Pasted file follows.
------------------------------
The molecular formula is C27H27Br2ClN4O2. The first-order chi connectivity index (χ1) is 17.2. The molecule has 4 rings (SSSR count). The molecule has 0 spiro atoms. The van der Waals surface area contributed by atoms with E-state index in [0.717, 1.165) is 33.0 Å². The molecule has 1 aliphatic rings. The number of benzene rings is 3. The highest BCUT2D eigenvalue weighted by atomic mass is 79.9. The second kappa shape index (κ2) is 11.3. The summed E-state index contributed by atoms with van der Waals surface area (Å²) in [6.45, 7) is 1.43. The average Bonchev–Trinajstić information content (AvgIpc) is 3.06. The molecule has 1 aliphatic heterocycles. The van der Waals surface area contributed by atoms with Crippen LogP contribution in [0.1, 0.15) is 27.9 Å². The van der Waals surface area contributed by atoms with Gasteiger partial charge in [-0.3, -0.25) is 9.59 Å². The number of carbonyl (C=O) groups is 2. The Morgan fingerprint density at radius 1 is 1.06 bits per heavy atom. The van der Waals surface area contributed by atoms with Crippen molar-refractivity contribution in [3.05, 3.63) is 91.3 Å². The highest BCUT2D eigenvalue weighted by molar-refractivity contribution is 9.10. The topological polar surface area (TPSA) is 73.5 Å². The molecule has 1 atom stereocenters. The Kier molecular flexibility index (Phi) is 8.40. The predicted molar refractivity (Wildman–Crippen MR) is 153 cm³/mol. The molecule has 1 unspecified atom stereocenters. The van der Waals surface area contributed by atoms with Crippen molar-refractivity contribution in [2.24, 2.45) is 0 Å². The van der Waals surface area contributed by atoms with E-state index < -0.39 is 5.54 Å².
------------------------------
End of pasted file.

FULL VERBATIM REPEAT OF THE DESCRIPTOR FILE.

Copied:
The molecular formula is C27H27Br2ClN4O2. The first-order chi connectivity index (χ1) is 17.2. The molecule has 4 rings (SSSR count). The molecule has 0 spiro atoms. The van der Waals surface area contributed by atoms with E-state index in [0.717, 1.165) is 33.0 Å². The molecule has 1 aliphatic rings. The number of benzene rings is 3. The highest BCUT2D eigenvalue weighted by atomic mass is 79.9. The second kappa shape index (κ2) is 11.3. The summed E-state index contributed by atoms with van der Waals surface area (Å²) in [6.45, 7) is 1.43. The average Bonchev–Trinajstić information content (AvgIpc) is 3.06. The molecule has 1 aliphatic heterocycles. The van der Waals surface area contributed by atoms with Crippen LogP contribution in [0.1, 0.15) is 27.9 Å². The van der Waals surface area contributed by atoms with Gasteiger partial charge in [-0.3, -0.25) is 9.59 Å². The number of carbonyl (C=O) groups is 2. The Morgan fingerprint density at radius 1 is 1.06 bits per heavy atom. The van der Waals surface area contributed by atoms with Crippen molar-refractivity contribution in [3.05, 3.63) is 91.3 Å². The highest BCUT2D eigenvalue weighted by molar-refractivity contribution is 9.10. The topological polar surface area (TPSA) is 73.5 Å². The molecule has 1 atom stereocenters. The Kier molecular flexibility index (Phi) is 8.40. The predicted molar refractivity (Wildman–Crippen MR) is 153 cm³/mol. The molecule has 1 unspecified atom stereocenters. The van der Waals surface area contributed by atoms with Crippen molar-refractivity contribution in [2.24, 2.45) is 0 Å². The van der Waals surface area contributed by atoms with E-state index < -0.39 is 5.54 Å².